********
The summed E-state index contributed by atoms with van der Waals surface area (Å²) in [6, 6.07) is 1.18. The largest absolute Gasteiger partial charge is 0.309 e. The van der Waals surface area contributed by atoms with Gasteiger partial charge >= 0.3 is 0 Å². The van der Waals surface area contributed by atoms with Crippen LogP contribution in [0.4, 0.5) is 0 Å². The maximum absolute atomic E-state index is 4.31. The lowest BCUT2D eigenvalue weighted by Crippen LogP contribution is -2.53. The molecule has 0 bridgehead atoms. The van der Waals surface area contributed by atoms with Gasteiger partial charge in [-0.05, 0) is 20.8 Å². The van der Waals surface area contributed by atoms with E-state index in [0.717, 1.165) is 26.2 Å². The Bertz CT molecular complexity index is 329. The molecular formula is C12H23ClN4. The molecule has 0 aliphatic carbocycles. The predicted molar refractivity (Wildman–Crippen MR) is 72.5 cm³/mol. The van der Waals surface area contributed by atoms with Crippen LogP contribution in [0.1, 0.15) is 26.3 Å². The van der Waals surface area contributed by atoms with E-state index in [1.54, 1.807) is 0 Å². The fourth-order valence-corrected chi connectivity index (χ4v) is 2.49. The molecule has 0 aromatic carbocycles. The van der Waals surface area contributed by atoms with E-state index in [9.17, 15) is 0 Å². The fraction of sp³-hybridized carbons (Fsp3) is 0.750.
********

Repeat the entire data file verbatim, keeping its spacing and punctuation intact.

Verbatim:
The summed E-state index contributed by atoms with van der Waals surface area (Å²) in [6, 6.07) is 1.18. The largest absolute Gasteiger partial charge is 0.309 e. The van der Waals surface area contributed by atoms with Gasteiger partial charge >= 0.3 is 0 Å². The van der Waals surface area contributed by atoms with Crippen LogP contribution in [0.4, 0.5) is 0 Å². The maximum absolute atomic E-state index is 4.31. The lowest BCUT2D eigenvalue weighted by Crippen LogP contribution is -2.53. The molecule has 0 bridgehead atoms. The van der Waals surface area contributed by atoms with Gasteiger partial charge in [-0.05, 0) is 20.8 Å². The van der Waals surface area contributed by atoms with E-state index in [0.717, 1.165) is 26.2 Å². The Bertz CT molecular complexity index is 329. The molecular formula is C12H23ClN4. The molecule has 0 aliphatic carbocycles. The predicted molar refractivity (Wildman–Crippen MR) is 72.5 cm³/mol. The van der Waals surface area contributed by atoms with Crippen LogP contribution in [0.1, 0.15) is 26.3 Å². The van der Waals surface area contributed by atoms with E-state index in [1.54, 1.807) is 0 Å². The fourth-order valence-corrected chi connectivity index (χ4v) is 2.49. The molecule has 0 aromatic carbocycles. The van der Waals surface area contributed by atoms with E-state index in [9.17, 15) is 0 Å². The fraction of sp³-hybridized carbons (Fsp3) is 0.750.